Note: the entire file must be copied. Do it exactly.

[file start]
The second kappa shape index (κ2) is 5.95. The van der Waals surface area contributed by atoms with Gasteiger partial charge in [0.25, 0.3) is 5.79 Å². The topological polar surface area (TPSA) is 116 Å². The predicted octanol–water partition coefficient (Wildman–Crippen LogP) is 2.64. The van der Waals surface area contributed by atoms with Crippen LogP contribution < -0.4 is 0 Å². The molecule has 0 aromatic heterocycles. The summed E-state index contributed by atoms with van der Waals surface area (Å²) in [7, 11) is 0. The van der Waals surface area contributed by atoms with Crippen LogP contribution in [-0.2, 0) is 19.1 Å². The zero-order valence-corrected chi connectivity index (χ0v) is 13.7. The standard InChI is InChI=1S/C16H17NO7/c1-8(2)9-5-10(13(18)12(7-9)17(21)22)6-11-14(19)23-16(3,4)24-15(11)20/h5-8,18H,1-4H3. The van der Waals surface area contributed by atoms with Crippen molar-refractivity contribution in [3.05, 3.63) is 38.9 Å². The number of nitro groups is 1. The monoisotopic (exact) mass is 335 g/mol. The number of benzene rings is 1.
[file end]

The second kappa shape index (κ2) is 5.95. The van der Waals surface area contributed by atoms with Gasteiger partial charge in [0.25, 0.3) is 5.79 Å². The topological polar surface area (TPSA) is 116 Å². The predicted octanol–water partition coefficient (Wildman–Crippen LogP) is 2.64. The van der Waals surface area contributed by atoms with Crippen LogP contribution < -0.4 is 0 Å². The molecule has 0 aromatic heterocycles. The summed E-state index contributed by atoms with van der Waals surface area (Å²) in [7, 11) is 0. The van der Waals surface area contributed by atoms with Crippen LogP contribution in [-0.2, 0) is 19.1 Å². The zero-order valence-corrected chi connectivity index (χ0v) is 13.7. The standard InChI is InChI=1S/C16H17NO7/c1-8(2)9-5-10(13(18)12(7-9)17(21)22)6-11-14(19)23-16(3,4)24-15(11)20/h5-8,18H,1-4H3. The van der Waals surface area contributed by atoms with Crippen molar-refractivity contribution in [3.05, 3.63) is 38.9 Å². The number of nitro groups is 1. The monoisotopic (exact) mass is 335 g/mol. The number of benzene rings is 1.